The 'Wise Men's Report' on road transport cabotage has been eagerly awaited. It has just been made public by the European Commission following a year's work. It's principal conclusion is that constructing a single transport market implies that all national transport markets will gradually be opened up. In other words, the wise men recommend the abandonment of cabotage. This abandonment should nevertheless be progressive in order, according to the report, 'to increase the flexibility of operations and competition in national markets, whilst increasing fair competition and maintaining correct social norms'.
The practical recommendations
The group of wise men proposes a 'gradual and flexible ' opening of national markets, allied to measures to ensure the availability of labour, equitably applied regulations and the promotion of innovation, in particular:
restoring the attractiveness of the trade of road transport driver
maintaining fair competition through regular and clear checks
obliging drivers who carry out cabotage activities not connected to an international transport mission to commit themselves to the same social regulations as the local competition, in line with the principals of workers on secondment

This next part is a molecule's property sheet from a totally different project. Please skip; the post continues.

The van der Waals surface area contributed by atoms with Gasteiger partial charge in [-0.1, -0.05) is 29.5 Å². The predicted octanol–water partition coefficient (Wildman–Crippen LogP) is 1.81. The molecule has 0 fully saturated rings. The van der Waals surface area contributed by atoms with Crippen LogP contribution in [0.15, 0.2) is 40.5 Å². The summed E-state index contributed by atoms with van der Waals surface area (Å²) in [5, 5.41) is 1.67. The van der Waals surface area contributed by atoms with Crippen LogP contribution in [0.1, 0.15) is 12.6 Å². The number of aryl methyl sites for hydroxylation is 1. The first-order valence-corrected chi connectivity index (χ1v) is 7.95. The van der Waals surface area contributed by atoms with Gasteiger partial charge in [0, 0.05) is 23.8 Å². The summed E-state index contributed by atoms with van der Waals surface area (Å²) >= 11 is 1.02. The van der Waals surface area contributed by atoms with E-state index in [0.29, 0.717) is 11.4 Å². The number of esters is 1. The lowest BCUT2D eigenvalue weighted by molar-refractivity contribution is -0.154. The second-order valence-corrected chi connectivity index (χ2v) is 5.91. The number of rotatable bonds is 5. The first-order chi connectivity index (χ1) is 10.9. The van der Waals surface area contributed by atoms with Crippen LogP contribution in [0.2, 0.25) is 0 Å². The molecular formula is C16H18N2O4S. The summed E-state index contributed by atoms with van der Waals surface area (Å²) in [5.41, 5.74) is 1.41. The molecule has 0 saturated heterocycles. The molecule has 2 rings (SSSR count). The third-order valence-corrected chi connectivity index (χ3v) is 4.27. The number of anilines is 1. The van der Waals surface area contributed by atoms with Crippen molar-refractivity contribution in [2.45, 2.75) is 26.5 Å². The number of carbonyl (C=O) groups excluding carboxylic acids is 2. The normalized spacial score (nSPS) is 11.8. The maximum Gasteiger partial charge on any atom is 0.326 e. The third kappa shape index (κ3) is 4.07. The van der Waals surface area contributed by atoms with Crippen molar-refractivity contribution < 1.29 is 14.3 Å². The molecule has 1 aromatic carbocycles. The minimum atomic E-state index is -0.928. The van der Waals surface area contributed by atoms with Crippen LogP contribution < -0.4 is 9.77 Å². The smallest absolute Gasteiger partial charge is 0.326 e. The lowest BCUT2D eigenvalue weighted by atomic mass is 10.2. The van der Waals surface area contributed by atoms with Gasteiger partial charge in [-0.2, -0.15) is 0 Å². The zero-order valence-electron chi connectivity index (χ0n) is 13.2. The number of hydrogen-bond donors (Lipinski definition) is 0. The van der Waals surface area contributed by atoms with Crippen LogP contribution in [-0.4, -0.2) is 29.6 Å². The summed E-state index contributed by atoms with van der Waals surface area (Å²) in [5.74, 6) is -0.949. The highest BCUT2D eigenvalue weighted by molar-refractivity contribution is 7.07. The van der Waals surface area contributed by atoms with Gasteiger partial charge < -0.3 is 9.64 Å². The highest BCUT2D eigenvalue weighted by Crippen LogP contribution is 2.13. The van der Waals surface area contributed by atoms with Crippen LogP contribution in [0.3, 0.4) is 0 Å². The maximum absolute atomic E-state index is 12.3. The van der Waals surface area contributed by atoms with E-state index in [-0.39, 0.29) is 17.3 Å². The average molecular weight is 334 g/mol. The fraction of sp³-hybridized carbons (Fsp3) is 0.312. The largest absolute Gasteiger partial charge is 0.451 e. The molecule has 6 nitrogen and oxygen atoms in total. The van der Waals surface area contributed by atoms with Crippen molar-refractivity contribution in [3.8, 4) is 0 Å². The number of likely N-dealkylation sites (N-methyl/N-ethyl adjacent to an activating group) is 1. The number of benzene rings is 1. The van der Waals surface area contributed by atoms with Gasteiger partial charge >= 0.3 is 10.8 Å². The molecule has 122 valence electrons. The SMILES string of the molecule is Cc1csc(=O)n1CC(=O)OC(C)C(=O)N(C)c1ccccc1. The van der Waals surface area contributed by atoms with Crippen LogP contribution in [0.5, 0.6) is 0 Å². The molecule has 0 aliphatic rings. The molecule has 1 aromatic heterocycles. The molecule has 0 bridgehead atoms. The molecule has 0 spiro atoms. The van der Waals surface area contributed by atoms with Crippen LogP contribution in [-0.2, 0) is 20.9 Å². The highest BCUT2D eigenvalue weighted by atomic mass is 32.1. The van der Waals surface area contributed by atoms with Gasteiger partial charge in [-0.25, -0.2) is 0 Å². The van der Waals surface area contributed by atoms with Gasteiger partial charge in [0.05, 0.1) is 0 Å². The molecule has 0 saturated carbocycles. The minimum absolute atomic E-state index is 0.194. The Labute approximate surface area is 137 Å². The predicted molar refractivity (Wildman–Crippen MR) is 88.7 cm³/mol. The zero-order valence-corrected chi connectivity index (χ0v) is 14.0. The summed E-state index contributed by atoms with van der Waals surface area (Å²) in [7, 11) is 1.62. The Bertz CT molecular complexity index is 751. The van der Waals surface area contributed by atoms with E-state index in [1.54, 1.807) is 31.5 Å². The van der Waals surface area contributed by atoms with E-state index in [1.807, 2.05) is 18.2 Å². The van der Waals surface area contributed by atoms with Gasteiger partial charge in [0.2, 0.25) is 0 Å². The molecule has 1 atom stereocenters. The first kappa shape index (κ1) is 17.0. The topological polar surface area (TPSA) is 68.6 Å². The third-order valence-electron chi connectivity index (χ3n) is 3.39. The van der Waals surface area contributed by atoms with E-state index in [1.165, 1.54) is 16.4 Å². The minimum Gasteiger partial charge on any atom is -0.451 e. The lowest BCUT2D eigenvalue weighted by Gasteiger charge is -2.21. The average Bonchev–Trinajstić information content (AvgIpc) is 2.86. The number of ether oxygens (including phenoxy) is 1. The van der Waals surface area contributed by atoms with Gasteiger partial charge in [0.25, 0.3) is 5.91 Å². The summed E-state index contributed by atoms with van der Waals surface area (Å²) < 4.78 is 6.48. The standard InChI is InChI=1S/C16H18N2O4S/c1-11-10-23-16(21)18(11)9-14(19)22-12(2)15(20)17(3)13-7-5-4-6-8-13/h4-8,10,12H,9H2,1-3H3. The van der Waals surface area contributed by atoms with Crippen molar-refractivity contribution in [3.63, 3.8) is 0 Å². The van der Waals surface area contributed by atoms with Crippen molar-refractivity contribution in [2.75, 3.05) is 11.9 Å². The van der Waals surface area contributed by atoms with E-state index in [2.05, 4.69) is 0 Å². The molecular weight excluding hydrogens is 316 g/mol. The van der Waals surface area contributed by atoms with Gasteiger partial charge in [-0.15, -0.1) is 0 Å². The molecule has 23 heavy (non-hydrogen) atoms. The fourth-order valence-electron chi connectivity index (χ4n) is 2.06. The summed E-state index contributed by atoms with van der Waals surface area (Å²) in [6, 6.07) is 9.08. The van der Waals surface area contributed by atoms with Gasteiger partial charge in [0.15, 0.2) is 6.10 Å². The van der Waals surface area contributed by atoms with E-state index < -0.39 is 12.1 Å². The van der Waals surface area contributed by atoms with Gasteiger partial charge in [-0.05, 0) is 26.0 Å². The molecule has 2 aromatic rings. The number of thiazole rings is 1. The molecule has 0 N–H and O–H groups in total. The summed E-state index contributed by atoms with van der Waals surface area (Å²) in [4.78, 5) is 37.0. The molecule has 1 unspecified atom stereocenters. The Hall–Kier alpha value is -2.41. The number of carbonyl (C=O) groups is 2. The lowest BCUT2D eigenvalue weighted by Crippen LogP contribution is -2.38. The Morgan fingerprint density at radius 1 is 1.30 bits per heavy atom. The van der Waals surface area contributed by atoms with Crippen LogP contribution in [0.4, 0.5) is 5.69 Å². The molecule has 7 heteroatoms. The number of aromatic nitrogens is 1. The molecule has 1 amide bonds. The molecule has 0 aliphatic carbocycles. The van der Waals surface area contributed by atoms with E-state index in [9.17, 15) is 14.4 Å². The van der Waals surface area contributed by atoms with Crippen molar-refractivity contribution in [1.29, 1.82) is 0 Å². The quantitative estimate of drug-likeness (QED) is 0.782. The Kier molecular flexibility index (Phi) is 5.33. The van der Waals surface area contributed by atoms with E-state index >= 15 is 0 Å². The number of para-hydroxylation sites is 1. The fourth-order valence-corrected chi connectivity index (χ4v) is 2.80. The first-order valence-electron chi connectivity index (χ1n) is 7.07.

promoting innovation in road transport.
Two types of cabotage
While the Group, of Wise men recommends a gradual liberalising of cabotage, it also proposes distinct notions allied to cabotage:
short term cabotage allied to an international transport mission
cabotage not allied to an international transport mission
In the second case, drivers would be subject to the social rules of the country in which they are working.
Final report in 2013
The Commission's final report on cabotage is expected in 2013. It is this report which will include a possible total liberalising of cabotage. “This report will greatly help our thinking”, comments EU Transport Commissioner Siim Kallas. “it will enable us to better understand how we can adapt our road transport policy to achieve greater growth and competitiveness, while making the sector more efficient and governmental regulations fairer and more effective”.
| 20/06/2012 | Claude Yvens